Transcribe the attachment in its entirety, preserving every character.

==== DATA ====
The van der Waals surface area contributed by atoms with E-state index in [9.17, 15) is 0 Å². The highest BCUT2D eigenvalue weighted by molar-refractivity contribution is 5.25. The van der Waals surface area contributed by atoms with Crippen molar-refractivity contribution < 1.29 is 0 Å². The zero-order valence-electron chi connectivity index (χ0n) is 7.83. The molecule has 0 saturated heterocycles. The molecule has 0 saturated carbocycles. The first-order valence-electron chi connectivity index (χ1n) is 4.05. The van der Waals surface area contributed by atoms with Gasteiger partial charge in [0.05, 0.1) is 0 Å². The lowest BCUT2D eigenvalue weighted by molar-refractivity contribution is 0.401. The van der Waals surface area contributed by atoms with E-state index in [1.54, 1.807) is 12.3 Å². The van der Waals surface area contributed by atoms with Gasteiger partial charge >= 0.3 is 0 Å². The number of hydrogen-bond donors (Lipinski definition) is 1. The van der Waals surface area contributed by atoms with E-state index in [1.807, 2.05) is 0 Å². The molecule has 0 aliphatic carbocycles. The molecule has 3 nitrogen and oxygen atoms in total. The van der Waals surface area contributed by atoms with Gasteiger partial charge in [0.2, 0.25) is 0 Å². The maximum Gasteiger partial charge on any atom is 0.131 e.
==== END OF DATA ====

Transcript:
The van der Waals surface area contributed by atoms with E-state index in [9.17, 15) is 0 Å². The highest BCUT2D eigenvalue weighted by molar-refractivity contribution is 5.25. The van der Waals surface area contributed by atoms with Crippen molar-refractivity contribution < 1.29 is 0 Å². The zero-order valence-electron chi connectivity index (χ0n) is 7.83. The molecule has 0 saturated heterocycles. The molecule has 0 saturated carbocycles. The first-order valence-electron chi connectivity index (χ1n) is 4.05. The van der Waals surface area contributed by atoms with Gasteiger partial charge in [0.05, 0.1) is 0 Å². The lowest BCUT2D eigenvalue weighted by molar-refractivity contribution is 0.401. The van der Waals surface area contributed by atoms with E-state index in [1.54, 1.807) is 12.3 Å². The van der Waals surface area contributed by atoms with Gasteiger partial charge >= 0.3 is 0 Å². The number of hydrogen-bond donors (Lipinski definition) is 1. The van der Waals surface area contributed by atoms with E-state index in [1.807, 2.05) is 0 Å². The molecule has 0 aliphatic carbocycles. The molecule has 3 nitrogen and oxygen atoms in total. The van der Waals surface area contributed by atoms with Gasteiger partial charge in [0.2, 0.25) is 0 Å². The maximum Gasteiger partial charge on any atom is 0.131 e.